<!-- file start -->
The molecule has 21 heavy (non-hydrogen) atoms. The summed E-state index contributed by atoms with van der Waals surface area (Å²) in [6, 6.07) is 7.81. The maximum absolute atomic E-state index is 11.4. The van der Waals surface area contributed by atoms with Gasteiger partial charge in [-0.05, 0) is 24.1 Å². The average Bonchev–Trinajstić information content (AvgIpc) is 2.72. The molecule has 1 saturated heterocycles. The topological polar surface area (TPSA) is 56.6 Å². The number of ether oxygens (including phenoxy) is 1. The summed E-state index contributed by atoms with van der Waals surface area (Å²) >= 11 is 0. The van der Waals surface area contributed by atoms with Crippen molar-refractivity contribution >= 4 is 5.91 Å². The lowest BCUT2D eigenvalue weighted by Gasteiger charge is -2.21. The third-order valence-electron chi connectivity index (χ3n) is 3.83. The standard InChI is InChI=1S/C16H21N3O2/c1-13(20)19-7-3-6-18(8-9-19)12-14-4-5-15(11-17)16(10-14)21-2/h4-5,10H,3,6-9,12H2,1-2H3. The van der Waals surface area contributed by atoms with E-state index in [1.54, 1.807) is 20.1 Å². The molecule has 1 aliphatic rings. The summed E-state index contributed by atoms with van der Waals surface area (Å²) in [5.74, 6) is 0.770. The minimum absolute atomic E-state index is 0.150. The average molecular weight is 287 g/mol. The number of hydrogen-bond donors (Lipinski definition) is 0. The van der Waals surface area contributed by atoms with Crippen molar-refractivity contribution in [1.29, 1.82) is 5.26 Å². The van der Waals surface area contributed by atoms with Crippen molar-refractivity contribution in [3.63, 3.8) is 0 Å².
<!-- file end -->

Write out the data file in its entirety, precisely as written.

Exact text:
The molecule has 21 heavy (non-hydrogen) atoms. The summed E-state index contributed by atoms with van der Waals surface area (Å²) in [6, 6.07) is 7.81. The maximum absolute atomic E-state index is 11.4. The van der Waals surface area contributed by atoms with Gasteiger partial charge in [-0.05, 0) is 24.1 Å². The average Bonchev–Trinajstić information content (AvgIpc) is 2.72. The molecule has 1 saturated heterocycles. The topological polar surface area (TPSA) is 56.6 Å². The number of ether oxygens (including phenoxy) is 1. The summed E-state index contributed by atoms with van der Waals surface area (Å²) >= 11 is 0. The van der Waals surface area contributed by atoms with Crippen molar-refractivity contribution >= 4 is 5.91 Å². The lowest BCUT2D eigenvalue weighted by Gasteiger charge is -2.21. The third-order valence-electron chi connectivity index (χ3n) is 3.83. The standard InChI is InChI=1S/C16H21N3O2/c1-13(20)19-7-3-6-18(8-9-19)12-14-4-5-15(11-17)16(10-14)21-2/h4-5,10H,3,6-9,12H2,1-2H3. The van der Waals surface area contributed by atoms with E-state index in [1.54, 1.807) is 20.1 Å². The molecule has 1 aliphatic rings. The summed E-state index contributed by atoms with van der Waals surface area (Å²) in [5.74, 6) is 0.770. The minimum absolute atomic E-state index is 0.150. The average molecular weight is 287 g/mol. The number of hydrogen-bond donors (Lipinski definition) is 0. The van der Waals surface area contributed by atoms with Crippen molar-refractivity contribution in [1.29, 1.82) is 5.26 Å². The van der Waals surface area contributed by atoms with Crippen molar-refractivity contribution in [3.63, 3.8) is 0 Å².